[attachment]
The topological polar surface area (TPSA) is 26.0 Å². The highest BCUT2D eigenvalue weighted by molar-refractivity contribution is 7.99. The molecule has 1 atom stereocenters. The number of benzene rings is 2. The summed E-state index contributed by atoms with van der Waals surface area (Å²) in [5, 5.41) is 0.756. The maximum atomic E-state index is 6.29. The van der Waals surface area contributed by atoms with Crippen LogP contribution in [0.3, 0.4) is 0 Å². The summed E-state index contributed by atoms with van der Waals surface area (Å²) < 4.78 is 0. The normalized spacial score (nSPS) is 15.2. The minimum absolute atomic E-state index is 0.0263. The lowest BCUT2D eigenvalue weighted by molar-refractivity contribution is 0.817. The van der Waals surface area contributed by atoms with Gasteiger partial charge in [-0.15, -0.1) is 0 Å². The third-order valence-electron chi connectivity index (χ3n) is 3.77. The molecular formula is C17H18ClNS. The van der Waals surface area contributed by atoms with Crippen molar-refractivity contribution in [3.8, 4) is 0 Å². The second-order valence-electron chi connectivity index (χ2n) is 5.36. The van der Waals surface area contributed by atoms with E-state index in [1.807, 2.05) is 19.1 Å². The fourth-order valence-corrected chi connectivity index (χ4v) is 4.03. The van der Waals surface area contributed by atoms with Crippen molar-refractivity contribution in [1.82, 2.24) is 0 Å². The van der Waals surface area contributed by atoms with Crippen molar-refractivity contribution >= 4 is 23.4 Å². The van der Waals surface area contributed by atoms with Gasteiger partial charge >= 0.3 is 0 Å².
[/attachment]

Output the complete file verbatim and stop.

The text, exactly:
The topological polar surface area (TPSA) is 26.0 Å². The highest BCUT2D eigenvalue weighted by molar-refractivity contribution is 7.99. The molecule has 1 atom stereocenters. The number of benzene rings is 2. The summed E-state index contributed by atoms with van der Waals surface area (Å²) in [5, 5.41) is 0.756. The maximum atomic E-state index is 6.29. The van der Waals surface area contributed by atoms with Crippen LogP contribution in [0.3, 0.4) is 0 Å². The summed E-state index contributed by atoms with van der Waals surface area (Å²) < 4.78 is 0. The normalized spacial score (nSPS) is 15.2. The minimum absolute atomic E-state index is 0.0263. The lowest BCUT2D eigenvalue weighted by molar-refractivity contribution is 0.817. The van der Waals surface area contributed by atoms with Gasteiger partial charge in [-0.15, -0.1) is 0 Å². The third-order valence-electron chi connectivity index (χ3n) is 3.77. The molecular formula is C17H18ClNS. The van der Waals surface area contributed by atoms with Crippen molar-refractivity contribution in [3.8, 4) is 0 Å². The second-order valence-electron chi connectivity index (χ2n) is 5.36. The van der Waals surface area contributed by atoms with E-state index in [1.807, 2.05) is 19.1 Å². The fourth-order valence-corrected chi connectivity index (χ4v) is 4.03. The van der Waals surface area contributed by atoms with Crippen molar-refractivity contribution in [1.82, 2.24) is 0 Å². The van der Waals surface area contributed by atoms with Crippen molar-refractivity contribution >= 4 is 23.4 Å². The van der Waals surface area contributed by atoms with Gasteiger partial charge >= 0.3 is 0 Å².